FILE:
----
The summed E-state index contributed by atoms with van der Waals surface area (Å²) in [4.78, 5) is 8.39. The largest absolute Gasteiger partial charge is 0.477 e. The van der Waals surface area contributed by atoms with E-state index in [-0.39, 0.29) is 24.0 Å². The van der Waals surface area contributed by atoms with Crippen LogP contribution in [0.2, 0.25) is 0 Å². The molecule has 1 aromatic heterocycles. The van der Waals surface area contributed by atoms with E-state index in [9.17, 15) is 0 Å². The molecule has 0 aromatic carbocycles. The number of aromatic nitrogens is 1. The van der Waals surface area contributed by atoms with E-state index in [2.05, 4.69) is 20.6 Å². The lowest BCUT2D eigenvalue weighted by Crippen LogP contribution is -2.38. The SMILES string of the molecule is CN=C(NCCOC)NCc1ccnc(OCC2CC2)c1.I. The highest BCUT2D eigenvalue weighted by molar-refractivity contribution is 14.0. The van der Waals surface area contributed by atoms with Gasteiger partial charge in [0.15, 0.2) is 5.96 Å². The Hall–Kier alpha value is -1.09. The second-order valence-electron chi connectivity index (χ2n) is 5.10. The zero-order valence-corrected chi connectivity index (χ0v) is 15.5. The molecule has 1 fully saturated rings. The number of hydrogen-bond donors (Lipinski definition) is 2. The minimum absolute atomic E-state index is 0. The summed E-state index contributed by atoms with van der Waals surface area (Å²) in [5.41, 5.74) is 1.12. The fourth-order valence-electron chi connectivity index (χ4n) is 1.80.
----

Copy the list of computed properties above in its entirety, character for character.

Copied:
The summed E-state index contributed by atoms with van der Waals surface area (Å²) in [4.78, 5) is 8.39. The largest absolute Gasteiger partial charge is 0.477 e. The van der Waals surface area contributed by atoms with E-state index in [-0.39, 0.29) is 24.0 Å². The van der Waals surface area contributed by atoms with Crippen LogP contribution in [0.2, 0.25) is 0 Å². The molecule has 1 aromatic heterocycles. The van der Waals surface area contributed by atoms with E-state index in [9.17, 15) is 0 Å². The molecule has 0 aromatic carbocycles. The number of aromatic nitrogens is 1. The van der Waals surface area contributed by atoms with E-state index in [2.05, 4.69) is 20.6 Å². The lowest BCUT2D eigenvalue weighted by Crippen LogP contribution is -2.38. The SMILES string of the molecule is CN=C(NCCOC)NCc1ccnc(OCC2CC2)c1.I. The highest BCUT2D eigenvalue weighted by molar-refractivity contribution is 14.0. The van der Waals surface area contributed by atoms with Gasteiger partial charge in [0.15, 0.2) is 5.96 Å². The Hall–Kier alpha value is -1.09. The second-order valence-electron chi connectivity index (χ2n) is 5.10. The zero-order valence-corrected chi connectivity index (χ0v) is 15.5. The molecule has 1 fully saturated rings. The number of hydrogen-bond donors (Lipinski definition) is 2. The minimum absolute atomic E-state index is 0. The summed E-state index contributed by atoms with van der Waals surface area (Å²) in [5.41, 5.74) is 1.12. The fourth-order valence-electron chi connectivity index (χ4n) is 1.80.